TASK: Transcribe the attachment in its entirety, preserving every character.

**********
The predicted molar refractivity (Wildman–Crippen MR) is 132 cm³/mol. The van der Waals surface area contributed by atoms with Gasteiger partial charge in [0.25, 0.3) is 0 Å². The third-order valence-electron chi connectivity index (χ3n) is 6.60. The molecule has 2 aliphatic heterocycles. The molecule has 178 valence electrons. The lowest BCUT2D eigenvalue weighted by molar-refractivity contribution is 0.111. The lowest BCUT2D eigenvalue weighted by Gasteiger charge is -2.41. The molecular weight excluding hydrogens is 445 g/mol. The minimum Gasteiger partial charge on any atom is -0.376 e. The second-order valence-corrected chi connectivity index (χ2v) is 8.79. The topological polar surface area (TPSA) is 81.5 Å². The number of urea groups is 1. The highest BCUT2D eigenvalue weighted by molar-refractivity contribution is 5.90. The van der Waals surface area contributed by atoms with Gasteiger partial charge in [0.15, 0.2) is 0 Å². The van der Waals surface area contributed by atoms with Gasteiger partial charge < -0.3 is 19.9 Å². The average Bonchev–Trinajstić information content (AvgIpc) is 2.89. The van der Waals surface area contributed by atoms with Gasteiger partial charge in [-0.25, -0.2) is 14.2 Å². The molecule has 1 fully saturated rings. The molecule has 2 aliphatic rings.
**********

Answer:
The predicted molar refractivity (Wildman–Crippen MR) is 132 cm³/mol. The van der Waals surface area contributed by atoms with Gasteiger partial charge in [0.25, 0.3) is 0 Å². The third-order valence-electron chi connectivity index (χ3n) is 6.60. The molecule has 2 aliphatic heterocycles. The molecule has 178 valence electrons. The lowest BCUT2D eigenvalue weighted by molar-refractivity contribution is 0.111. The lowest BCUT2D eigenvalue weighted by Gasteiger charge is -2.41. The molecular weight excluding hydrogens is 445 g/mol. The minimum Gasteiger partial charge on any atom is -0.376 e. The second-order valence-corrected chi connectivity index (χ2v) is 8.79. The topological polar surface area (TPSA) is 81.5 Å². The number of urea groups is 1. The highest BCUT2D eigenvalue weighted by molar-refractivity contribution is 5.90. The van der Waals surface area contributed by atoms with Gasteiger partial charge in [0.15, 0.2) is 0 Å². The van der Waals surface area contributed by atoms with Gasteiger partial charge < -0.3 is 19.9 Å². The average Bonchev–Trinajstić information content (AvgIpc) is 2.89. The van der Waals surface area contributed by atoms with Gasteiger partial charge in [-0.25, -0.2) is 14.2 Å². The molecule has 1 fully saturated rings. The molecule has 2 aliphatic rings.